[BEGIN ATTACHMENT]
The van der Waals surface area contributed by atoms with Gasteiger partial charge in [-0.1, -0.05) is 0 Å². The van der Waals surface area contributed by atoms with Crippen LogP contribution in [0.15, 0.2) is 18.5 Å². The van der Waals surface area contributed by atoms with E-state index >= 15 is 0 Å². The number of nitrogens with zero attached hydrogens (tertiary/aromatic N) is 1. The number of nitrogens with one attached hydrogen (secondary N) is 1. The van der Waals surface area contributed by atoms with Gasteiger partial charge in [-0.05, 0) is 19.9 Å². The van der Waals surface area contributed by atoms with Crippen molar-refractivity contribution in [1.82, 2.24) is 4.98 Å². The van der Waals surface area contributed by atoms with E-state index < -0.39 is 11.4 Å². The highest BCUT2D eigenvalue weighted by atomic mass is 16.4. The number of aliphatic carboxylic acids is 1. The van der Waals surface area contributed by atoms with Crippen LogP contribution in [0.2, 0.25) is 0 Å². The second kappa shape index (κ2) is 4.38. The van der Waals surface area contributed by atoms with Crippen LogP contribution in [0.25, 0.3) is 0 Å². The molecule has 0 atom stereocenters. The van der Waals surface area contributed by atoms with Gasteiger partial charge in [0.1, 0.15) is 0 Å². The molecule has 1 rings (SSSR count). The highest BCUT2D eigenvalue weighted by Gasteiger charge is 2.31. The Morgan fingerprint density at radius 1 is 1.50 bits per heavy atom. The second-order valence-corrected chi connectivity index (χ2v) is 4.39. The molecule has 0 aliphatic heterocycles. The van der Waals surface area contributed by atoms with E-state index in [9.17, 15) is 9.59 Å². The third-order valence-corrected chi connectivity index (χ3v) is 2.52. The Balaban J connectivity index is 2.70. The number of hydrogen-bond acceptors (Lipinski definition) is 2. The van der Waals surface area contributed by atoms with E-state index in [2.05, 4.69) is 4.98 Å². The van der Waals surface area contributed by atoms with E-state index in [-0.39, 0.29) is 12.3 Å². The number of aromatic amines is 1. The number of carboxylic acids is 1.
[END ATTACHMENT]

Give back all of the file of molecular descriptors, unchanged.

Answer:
The van der Waals surface area contributed by atoms with Gasteiger partial charge in [-0.1, -0.05) is 0 Å². The van der Waals surface area contributed by atoms with Crippen LogP contribution in [0.15, 0.2) is 18.5 Å². The van der Waals surface area contributed by atoms with E-state index >= 15 is 0 Å². The number of nitrogens with zero attached hydrogens (tertiary/aromatic N) is 1. The number of nitrogens with one attached hydrogen (secondary N) is 1. The van der Waals surface area contributed by atoms with Gasteiger partial charge in [-0.05, 0) is 19.9 Å². The van der Waals surface area contributed by atoms with Crippen molar-refractivity contribution in [1.82, 2.24) is 4.98 Å². The van der Waals surface area contributed by atoms with E-state index < -0.39 is 11.4 Å². The highest BCUT2D eigenvalue weighted by atomic mass is 16.4. The number of aliphatic carboxylic acids is 1. The van der Waals surface area contributed by atoms with Crippen LogP contribution in [0.2, 0.25) is 0 Å². The second kappa shape index (κ2) is 4.38. The van der Waals surface area contributed by atoms with Crippen LogP contribution in [0.25, 0.3) is 0 Å². The molecule has 0 atom stereocenters. The van der Waals surface area contributed by atoms with Gasteiger partial charge in [0.1, 0.15) is 0 Å². The molecule has 1 rings (SSSR count). The highest BCUT2D eigenvalue weighted by Gasteiger charge is 2.31. The Morgan fingerprint density at radius 1 is 1.50 bits per heavy atom. The second-order valence-corrected chi connectivity index (χ2v) is 4.39. The molecule has 0 aliphatic heterocycles. The van der Waals surface area contributed by atoms with E-state index in [9.17, 15) is 9.59 Å². The third-order valence-corrected chi connectivity index (χ3v) is 2.52. The Balaban J connectivity index is 2.70. The number of hydrogen-bond acceptors (Lipinski definition) is 2. The van der Waals surface area contributed by atoms with E-state index in [2.05, 4.69) is 4.98 Å². The van der Waals surface area contributed by atoms with E-state index in [-0.39, 0.29) is 12.3 Å². The number of aromatic amines is 1. The number of carboxylic acids is 1.